Vital Signs

Covert Policing in Modern America

When the former communist bloc disintegrated, the opening of secret police files in several European countries demonstrated the incredibly thorough hold that the clandestine state had possessed over ordinary citizens. In East Germany, for example, State Security (Stasi) files revealed the existence of vast networks of control and surveillance in any area of life that might have produced dissidence or anti-state activity. The whole society, it seemed, had been founded on a culture of mutual suspicion and denunciation, which overwhelmed any existing bonds of family or friendship. For Westerners, the exposure of the Stasi files has enhanced still further our post-1989 triumphalism, the sense that the Cold War was indeed a moral confrontation on the lines long presented by hawks and Reaganites, and earlier attempts to argue for a "moral equivalence" between East and West have become wildly unfashionable. Already, there is an emerging postcommunist literature comparable to earlier works on fascism, studying the pervasive moral corruption of totalitarian states.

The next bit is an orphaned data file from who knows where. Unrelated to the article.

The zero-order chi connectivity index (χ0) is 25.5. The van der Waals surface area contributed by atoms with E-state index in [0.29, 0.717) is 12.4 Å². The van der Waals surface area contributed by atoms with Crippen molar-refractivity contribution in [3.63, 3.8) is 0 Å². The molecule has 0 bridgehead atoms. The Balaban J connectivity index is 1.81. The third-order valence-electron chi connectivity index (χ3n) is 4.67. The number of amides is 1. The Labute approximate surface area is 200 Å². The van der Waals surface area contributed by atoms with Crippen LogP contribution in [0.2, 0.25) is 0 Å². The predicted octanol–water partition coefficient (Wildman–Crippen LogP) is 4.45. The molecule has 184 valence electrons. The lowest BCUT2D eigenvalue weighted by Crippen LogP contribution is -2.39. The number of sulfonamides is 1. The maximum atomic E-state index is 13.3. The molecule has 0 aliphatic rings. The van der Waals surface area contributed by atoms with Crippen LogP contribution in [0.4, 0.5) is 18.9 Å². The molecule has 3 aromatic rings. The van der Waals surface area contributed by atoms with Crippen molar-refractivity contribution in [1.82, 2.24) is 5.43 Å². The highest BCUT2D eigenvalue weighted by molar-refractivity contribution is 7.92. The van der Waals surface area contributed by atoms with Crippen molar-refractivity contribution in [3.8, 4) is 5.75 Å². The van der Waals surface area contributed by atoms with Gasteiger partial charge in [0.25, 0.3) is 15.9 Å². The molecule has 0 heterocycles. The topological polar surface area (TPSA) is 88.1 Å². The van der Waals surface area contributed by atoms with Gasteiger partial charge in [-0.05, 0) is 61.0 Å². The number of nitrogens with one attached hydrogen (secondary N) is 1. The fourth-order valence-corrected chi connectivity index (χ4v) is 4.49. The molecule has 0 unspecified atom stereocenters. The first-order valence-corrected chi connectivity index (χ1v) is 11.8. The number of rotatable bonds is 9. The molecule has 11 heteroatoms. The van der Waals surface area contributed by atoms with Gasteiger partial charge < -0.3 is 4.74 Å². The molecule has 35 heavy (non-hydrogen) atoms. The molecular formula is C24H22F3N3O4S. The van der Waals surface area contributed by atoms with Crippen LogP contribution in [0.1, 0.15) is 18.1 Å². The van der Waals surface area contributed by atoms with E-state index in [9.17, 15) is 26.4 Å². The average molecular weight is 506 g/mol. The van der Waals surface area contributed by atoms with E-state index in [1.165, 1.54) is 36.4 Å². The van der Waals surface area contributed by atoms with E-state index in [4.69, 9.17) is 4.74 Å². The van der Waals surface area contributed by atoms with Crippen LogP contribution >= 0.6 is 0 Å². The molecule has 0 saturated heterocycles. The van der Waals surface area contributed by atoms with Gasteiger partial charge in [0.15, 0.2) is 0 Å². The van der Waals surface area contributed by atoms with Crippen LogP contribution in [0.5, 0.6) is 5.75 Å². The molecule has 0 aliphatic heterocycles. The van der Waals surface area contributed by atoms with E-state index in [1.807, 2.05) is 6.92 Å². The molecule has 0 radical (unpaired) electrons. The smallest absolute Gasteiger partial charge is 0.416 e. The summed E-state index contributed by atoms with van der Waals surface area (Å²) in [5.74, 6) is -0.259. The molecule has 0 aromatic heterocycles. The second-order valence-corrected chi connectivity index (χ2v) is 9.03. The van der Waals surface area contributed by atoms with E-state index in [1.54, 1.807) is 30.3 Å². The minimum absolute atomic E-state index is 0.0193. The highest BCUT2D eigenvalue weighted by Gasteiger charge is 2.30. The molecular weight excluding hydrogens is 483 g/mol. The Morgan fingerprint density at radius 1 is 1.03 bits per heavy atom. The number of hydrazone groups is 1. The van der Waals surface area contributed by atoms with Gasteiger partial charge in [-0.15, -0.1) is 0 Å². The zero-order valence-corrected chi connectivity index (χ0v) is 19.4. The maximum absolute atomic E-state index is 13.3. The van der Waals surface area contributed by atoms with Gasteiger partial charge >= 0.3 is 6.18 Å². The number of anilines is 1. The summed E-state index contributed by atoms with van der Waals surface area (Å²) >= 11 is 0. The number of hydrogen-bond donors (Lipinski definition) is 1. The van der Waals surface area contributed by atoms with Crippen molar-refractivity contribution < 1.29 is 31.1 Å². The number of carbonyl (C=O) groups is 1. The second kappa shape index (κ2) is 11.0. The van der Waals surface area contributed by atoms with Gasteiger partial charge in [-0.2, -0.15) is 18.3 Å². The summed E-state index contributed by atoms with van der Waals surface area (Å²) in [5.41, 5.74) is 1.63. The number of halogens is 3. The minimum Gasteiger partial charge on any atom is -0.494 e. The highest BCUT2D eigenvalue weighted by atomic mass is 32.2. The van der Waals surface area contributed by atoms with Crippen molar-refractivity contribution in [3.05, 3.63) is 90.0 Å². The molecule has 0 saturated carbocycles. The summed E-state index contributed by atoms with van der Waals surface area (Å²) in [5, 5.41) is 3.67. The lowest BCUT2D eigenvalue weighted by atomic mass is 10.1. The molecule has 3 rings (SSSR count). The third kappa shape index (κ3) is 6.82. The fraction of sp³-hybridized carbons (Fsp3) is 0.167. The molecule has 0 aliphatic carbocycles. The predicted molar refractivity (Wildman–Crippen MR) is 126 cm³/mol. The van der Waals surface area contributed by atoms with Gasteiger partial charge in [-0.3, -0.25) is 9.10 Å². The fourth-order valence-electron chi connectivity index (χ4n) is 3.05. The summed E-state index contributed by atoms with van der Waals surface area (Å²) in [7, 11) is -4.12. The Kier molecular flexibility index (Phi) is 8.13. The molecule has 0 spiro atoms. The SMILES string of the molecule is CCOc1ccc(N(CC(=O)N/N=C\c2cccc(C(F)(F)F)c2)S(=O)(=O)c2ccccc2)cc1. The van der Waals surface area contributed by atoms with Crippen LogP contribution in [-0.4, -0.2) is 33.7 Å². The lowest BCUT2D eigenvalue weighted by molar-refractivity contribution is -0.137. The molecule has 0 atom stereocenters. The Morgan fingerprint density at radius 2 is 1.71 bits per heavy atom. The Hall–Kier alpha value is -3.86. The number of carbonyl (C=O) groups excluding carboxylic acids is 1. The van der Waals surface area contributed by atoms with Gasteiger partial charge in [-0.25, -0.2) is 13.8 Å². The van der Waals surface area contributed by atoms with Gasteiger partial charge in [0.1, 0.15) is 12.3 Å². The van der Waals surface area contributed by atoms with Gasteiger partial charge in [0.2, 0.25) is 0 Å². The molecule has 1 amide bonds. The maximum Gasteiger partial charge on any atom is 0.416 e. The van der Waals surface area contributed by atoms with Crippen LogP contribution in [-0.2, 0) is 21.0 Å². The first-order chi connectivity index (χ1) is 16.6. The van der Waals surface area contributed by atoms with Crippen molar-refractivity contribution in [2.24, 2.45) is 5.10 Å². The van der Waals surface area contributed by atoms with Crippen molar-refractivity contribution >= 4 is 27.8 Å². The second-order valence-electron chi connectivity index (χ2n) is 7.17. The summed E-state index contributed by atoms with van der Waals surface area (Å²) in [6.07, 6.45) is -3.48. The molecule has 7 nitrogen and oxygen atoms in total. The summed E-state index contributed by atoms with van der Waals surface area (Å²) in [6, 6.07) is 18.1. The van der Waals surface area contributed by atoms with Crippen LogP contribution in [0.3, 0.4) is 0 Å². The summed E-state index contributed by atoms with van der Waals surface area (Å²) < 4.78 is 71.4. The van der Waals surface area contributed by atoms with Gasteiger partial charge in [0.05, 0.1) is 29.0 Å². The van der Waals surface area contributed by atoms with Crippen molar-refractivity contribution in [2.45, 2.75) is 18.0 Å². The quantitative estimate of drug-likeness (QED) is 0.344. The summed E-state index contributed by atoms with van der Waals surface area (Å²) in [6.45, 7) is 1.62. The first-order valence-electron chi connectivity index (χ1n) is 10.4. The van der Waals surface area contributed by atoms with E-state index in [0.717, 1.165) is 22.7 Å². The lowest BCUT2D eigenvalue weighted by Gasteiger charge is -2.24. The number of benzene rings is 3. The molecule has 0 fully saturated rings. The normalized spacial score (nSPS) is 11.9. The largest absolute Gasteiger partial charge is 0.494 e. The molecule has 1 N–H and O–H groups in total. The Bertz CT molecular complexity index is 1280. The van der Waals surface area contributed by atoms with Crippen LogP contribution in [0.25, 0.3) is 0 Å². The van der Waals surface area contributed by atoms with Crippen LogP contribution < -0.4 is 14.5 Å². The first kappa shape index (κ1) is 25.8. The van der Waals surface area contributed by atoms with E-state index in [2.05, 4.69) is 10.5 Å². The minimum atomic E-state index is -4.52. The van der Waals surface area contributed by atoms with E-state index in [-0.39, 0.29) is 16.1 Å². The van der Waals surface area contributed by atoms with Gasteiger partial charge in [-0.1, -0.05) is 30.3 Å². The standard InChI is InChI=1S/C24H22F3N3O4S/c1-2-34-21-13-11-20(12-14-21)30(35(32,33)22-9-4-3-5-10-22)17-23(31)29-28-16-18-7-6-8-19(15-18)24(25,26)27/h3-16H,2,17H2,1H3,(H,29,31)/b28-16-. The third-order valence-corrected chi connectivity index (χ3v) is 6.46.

The United States does not have a Stasi, and comparisons may seem inappropriate. However, the last three decades have witnessed quite dramatic changes in the practices of law enforcement in this country, especially at the federal level, all of which tend toward an unhealthy and undemocratic emphasis on covert policing, with all that implies in...

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